3D printing could change the construction industry as we know it. It offers the possibility of affordable, sustainable, unique housing and brings financial and practical benefits to the sector. However, there are fears that 3D printing replaces people with robots and there are other concerns too. So, let’s delve into the real impact 3D printing in construction may have on HR.
3D printing turns designs created on a computer into physical objects. The process works by layering materials on top of each other to create a 3D object.
The technology was invented in the early 1980s in Japan and has developed rapidly in the succeeding decades. During the Covid pandemic, 3D printers manufactured PPE equipment and ventilator components out of necessity because of supply chain issues.
The pandemic highlighted the importance of 3D printing technology. It’s now estimated that the 3D printing market will be worth a staggering $40 billion by 2024.
Construction is becoming highly customised as more people demand unique homes built to their requirements. This contrasts with the building boom of the 1950s to the late ’70s, when each construction was a carbon copy of another, and design flaws were rife.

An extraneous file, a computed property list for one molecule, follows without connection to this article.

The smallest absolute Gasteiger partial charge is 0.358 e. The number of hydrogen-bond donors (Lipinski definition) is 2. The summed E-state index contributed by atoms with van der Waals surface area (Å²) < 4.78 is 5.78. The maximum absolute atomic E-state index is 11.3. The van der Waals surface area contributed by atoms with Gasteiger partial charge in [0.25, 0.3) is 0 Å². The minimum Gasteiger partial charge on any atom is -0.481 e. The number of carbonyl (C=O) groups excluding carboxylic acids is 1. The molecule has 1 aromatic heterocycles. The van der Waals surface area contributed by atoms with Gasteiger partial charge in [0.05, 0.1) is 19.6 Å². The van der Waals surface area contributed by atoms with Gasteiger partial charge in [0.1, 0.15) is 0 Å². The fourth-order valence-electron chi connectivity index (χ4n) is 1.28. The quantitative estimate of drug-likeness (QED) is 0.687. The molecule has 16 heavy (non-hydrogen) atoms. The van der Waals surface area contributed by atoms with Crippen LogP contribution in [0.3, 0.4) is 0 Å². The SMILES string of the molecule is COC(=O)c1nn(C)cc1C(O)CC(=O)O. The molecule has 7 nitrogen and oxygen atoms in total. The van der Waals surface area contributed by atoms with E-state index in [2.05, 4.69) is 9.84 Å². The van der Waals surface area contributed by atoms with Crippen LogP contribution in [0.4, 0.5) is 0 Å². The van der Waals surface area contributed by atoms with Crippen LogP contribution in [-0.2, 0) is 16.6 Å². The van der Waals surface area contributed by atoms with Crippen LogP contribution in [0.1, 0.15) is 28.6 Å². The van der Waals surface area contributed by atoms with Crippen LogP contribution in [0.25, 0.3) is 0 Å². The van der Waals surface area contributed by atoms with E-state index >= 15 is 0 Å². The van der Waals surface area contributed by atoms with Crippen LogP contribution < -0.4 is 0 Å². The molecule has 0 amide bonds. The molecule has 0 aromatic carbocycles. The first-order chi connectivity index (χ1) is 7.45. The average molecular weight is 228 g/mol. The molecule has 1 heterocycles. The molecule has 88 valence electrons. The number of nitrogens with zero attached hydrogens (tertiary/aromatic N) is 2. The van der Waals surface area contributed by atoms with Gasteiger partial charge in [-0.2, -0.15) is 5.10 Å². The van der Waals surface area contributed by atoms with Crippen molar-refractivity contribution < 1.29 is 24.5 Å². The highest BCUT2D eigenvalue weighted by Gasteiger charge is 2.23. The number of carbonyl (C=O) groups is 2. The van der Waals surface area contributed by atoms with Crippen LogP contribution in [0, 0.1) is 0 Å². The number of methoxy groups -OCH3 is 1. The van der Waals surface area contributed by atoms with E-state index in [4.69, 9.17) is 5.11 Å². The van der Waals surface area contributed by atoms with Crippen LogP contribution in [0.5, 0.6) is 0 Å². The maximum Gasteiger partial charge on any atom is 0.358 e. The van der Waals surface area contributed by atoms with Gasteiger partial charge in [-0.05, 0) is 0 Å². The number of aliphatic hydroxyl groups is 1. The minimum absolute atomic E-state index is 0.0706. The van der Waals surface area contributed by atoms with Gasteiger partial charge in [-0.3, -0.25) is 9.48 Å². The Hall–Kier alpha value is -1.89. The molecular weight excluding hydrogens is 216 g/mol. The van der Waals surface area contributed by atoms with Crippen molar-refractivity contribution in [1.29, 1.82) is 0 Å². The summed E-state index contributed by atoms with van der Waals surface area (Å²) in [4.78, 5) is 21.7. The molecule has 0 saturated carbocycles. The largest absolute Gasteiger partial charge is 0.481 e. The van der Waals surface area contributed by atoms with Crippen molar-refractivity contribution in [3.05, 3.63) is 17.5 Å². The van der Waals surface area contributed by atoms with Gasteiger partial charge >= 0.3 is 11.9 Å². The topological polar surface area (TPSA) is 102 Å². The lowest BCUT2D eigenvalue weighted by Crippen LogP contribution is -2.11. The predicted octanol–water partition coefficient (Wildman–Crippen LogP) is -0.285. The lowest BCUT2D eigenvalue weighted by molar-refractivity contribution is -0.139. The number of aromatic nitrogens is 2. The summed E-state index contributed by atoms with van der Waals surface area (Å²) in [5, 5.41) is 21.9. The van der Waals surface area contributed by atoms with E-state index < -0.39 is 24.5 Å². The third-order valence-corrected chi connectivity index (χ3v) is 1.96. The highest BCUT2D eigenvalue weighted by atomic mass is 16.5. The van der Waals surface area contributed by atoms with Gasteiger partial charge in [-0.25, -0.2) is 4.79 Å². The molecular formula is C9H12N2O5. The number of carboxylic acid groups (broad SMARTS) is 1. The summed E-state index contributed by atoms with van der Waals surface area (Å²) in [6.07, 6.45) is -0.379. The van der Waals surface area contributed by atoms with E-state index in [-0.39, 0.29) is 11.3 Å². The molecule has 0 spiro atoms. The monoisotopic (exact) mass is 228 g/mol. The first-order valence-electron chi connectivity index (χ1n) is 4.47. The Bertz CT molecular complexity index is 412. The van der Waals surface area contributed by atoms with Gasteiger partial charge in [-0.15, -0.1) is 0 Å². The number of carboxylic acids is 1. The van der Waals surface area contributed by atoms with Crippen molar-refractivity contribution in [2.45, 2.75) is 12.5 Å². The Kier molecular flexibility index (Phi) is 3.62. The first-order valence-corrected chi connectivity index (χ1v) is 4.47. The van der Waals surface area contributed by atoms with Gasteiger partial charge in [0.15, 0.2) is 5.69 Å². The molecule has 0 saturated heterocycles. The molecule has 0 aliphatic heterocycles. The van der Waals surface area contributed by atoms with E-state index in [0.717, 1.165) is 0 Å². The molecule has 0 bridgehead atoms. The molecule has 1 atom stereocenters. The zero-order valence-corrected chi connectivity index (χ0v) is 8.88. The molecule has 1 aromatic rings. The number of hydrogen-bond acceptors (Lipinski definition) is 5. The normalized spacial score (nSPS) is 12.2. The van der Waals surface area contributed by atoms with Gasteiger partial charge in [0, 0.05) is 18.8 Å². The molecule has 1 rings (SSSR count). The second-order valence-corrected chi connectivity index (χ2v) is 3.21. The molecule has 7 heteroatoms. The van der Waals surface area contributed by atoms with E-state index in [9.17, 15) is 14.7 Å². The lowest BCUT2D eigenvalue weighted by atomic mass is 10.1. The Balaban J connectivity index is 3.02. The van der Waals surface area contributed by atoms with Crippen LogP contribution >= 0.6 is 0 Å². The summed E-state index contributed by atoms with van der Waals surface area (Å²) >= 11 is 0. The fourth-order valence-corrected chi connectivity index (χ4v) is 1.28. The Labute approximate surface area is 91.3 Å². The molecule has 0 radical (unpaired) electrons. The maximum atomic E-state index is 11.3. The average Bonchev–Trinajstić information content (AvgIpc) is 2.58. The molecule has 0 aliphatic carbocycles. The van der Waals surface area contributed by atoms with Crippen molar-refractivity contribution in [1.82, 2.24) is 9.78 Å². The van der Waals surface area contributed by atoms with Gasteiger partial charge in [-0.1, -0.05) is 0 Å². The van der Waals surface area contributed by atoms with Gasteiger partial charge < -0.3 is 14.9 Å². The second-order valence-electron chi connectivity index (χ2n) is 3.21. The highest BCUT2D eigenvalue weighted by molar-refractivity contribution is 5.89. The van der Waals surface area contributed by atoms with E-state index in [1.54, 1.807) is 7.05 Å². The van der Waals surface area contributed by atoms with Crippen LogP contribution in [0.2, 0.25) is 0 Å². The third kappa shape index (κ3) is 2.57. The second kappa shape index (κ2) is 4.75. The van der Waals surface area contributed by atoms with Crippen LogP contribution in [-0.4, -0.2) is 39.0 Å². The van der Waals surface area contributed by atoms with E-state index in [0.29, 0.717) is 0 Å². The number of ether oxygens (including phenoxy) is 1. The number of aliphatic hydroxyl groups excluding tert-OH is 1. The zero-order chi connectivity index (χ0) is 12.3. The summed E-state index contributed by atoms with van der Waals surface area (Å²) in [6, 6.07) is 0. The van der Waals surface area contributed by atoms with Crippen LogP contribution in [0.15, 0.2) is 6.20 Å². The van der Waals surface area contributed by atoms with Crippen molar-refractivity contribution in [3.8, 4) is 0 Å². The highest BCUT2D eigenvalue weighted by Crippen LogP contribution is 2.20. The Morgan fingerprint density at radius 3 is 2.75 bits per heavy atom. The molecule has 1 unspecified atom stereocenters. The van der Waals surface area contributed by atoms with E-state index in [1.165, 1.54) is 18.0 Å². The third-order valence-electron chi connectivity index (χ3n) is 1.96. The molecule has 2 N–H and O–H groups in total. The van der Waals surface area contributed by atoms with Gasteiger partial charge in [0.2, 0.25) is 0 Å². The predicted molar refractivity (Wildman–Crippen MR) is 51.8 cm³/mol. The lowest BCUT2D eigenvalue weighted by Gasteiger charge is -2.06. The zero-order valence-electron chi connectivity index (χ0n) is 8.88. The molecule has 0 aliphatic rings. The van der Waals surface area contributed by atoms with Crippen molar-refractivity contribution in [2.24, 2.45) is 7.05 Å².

The World Economic Forum and B1M say 3D printed houses are an innovation to watch. In fact, 3D houses are already being built all over the world.
In Dubai it’s expected that 25% of buildings will be constructed in some part using 3D technology by 2030, as part of Dubai 3D printing strategy.
In 2021, a retired Dutch couple, Elize Lutz and Harrie Dekker, became the first people to live in a 3D printed house. Their dome-shaped house is spacious and light, with an open-plan kitchen, dining room and living area, and a large double bedroom and a bathroom.
To make the house, a 3D printer poured cement into layers in a factory in Eindhoven. These parts were then transported to the site and constructed by Dutch building firm, Van Wijnen.
3D printing has enabled Elize and Harrie to live in their uniquely customised home, which they describe as ‘safe’ and ‘beautiful’.